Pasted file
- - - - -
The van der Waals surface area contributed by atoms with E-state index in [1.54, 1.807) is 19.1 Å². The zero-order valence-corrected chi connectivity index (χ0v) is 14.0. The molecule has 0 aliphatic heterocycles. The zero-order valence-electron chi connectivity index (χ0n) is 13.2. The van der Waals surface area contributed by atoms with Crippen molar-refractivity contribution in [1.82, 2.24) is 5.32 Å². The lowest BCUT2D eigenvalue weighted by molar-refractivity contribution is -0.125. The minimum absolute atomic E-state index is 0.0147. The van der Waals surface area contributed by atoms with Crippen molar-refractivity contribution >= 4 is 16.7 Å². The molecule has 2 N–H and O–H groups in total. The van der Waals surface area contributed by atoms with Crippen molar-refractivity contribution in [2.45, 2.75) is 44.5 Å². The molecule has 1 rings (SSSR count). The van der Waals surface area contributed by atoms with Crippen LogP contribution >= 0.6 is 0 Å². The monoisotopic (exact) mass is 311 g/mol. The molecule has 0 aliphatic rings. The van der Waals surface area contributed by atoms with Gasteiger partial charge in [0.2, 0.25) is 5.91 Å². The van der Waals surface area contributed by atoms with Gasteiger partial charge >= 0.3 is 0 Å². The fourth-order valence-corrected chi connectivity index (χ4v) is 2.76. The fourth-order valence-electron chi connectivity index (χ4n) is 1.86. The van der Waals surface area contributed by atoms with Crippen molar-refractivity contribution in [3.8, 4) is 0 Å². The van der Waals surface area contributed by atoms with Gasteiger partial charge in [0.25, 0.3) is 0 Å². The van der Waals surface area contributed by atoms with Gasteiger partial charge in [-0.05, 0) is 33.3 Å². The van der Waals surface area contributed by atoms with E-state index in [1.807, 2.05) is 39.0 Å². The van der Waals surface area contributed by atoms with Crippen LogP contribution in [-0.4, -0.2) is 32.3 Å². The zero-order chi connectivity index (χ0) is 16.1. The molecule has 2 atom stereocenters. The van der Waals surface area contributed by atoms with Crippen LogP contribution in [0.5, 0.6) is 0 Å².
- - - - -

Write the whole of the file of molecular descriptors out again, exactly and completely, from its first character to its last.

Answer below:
The van der Waals surface area contributed by atoms with E-state index in [1.54, 1.807) is 19.1 Å². The zero-order valence-corrected chi connectivity index (χ0v) is 14.0. The molecule has 0 aliphatic heterocycles. The zero-order valence-electron chi connectivity index (χ0n) is 13.2. The van der Waals surface area contributed by atoms with Crippen molar-refractivity contribution in [1.82, 2.24) is 5.32 Å². The lowest BCUT2D eigenvalue weighted by molar-refractivity contribution is -0.125. The minimum absolute atomic E-state index is 0.0147. The van der Waals surface area contributed by atoms with Crippen molar-refractivity contribution >= 4 is 16.7 Å². The molecule has 2 N–H and O–H groups in total. The van der Waals surface area contributed by atoms with Crippen molar-refractivity contribution in [2.45, 2.75) is 44.5 Å². The molecule has 1 rings (SSSR count). The van der Waals surface area contributed by atoms with Crippen LogP contribution >= 0.6 is 0 Å². The monoisotopic (exact) mass is 311 g/mol. The molecule has 0 aliphatic rings. The van der Waals surface area contributed by atoms with Gasteiger partial charge in [0.2, 0.25) is 5.91 Å². The van der Waals surface area contributed by atoms with Gasteiger partial charge >= 0.3 is 0 Å². The fourth-order valence-corrected chi connectivity index (χ4v) is 2.76. The fourth-order valence-electron chi connectivity index (χ4n) is 1.86. The van der Waals surface area contributed by atoms with Crippen molar-refractivity contribution in [3.8, 4) is 0 Å². The van der Waals surface area contributed by atoms with Gasteiger partial charge in [0.25, 0.3) is 0 Å². The van der Waals surface area contributed by atoms with Gasteiger partial charge in [-0.05, 0) is 33.3 Å². The van der Waals surface area contributed by atoms with E-state index in [1.807, 2.05) is 39.0 Å². The van der Waals surface area contributed by atoms with Crippen LogP contribution in [-0.4, -0.2) is 32.3 Å². The zero-order chi connectivity index (χ0) is 16.1. The molecule has 2 atom stereocenters. The van der Waals surface area contributed by atoms with Crippen LogP contribution in [0.5, 0.6) is 0 Å².